On Friday, the government released details of a $2-billion “agreement in principal” with Quebec medical specialists in effect from 2015 to 2023.
Specialists will see an 11.2 per cent increase spread out over eight years, which will cost the province $511 million. The doctors will also get another $1.5 billion, the equivalent of three times their salary increase, spread out over 10 years for what the government is calling its “debt to doctors.”
The National Assembly debated for three days this week about the agreement, thinking they had the final numbers.
On Thursday, during question period, Parti Quebecois (PQ) health critic, Diane Lamarre asked Treasury Board president Pierre Arcand why the money wasn’t being spent instead on patient care. The PQ has said they will freeze doctors’ salaries if elected next fall.
“Giving $1 billion to 10,000 specialists in the next five years is simply obscene,” said PQ Leader Jean-François Lisée.
When the agreement was finally made public on Friday, we learned the deal is actually worth over $2 billion. If that sounds like a lot of money, Arcand said it’s a “reasonable deal,” and could have cost the government a lot more money.
Arcand explained that is because they repealed what’s called a “trailer clause”: in 2014, specialists were to receive a salary hike any time the government negotiated an increase with other unionized employees.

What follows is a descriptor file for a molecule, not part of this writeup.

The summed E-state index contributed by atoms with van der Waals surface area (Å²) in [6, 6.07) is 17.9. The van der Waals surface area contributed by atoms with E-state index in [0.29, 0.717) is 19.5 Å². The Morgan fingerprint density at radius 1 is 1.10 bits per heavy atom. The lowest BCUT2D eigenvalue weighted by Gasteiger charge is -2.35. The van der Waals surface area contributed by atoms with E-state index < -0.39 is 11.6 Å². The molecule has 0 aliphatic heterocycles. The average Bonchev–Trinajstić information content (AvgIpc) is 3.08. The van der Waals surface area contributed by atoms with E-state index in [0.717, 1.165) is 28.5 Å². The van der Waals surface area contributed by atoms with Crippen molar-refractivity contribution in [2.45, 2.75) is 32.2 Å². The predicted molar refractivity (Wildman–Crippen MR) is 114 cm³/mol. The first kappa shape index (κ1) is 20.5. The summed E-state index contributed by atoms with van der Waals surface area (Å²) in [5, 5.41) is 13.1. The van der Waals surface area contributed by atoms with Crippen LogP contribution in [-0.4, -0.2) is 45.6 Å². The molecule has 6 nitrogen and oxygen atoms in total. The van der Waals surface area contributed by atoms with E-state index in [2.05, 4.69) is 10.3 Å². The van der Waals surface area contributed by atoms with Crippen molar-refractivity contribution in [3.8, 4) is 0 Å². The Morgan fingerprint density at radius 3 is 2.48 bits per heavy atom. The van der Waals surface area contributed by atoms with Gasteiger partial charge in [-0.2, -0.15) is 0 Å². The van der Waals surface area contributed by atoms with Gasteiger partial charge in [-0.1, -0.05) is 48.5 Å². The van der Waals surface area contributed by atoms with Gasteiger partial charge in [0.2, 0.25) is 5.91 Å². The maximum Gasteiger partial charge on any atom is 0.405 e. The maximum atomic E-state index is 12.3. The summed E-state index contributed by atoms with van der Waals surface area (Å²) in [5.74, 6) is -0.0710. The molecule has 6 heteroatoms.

Arcand said doctors agreed to forego $3 billion in salary increases over the next decade.
“I think it’s a question of realism on the part of the federation,” he said.
In the second part of the agreement, the government also promises to pay back by 2027, what it says is its “debt to doctors.” In total, the government will pay $1.5 billion, which amounts to 2.2 per cent a year over 10 years on top of the 1.4 per cent increase specialists receive through the agreement.
“There was an agreement in 2007. In 2008, the whole world had budget problems,” Arcand said.
However, the Opposition says this is a diversion tactic because specialists don’t need salary increases at all.
“Since 2015, he says, doctors in Quebec have been earning more than they do in Ontario,” CAQ health critic, François Paradis said. “We’re giving too much money and now, our hands are tied for 10 years.”
“There’s a certain part of the population, no matter what the deal would have been, that thinks doctors probably earn too much,” Arcand said.
Specialists promise better access
The agreement includes $105 million specifically to increase access to MRIs and X-rays.
Currently, there are 58,000 people on a wait list for an MRI. Forty-five percent of those people will wait longer than 90 days. Specialists say they are committed to making sure that as many MRI machines as possible will run 16 hours a day.
The government has also made a special agreement with anesthesiologists to provide care in all regions of Quebec. Breaking the agreement could result in a fine of $3,000 for a single specialist or as much as $200,000 for the association.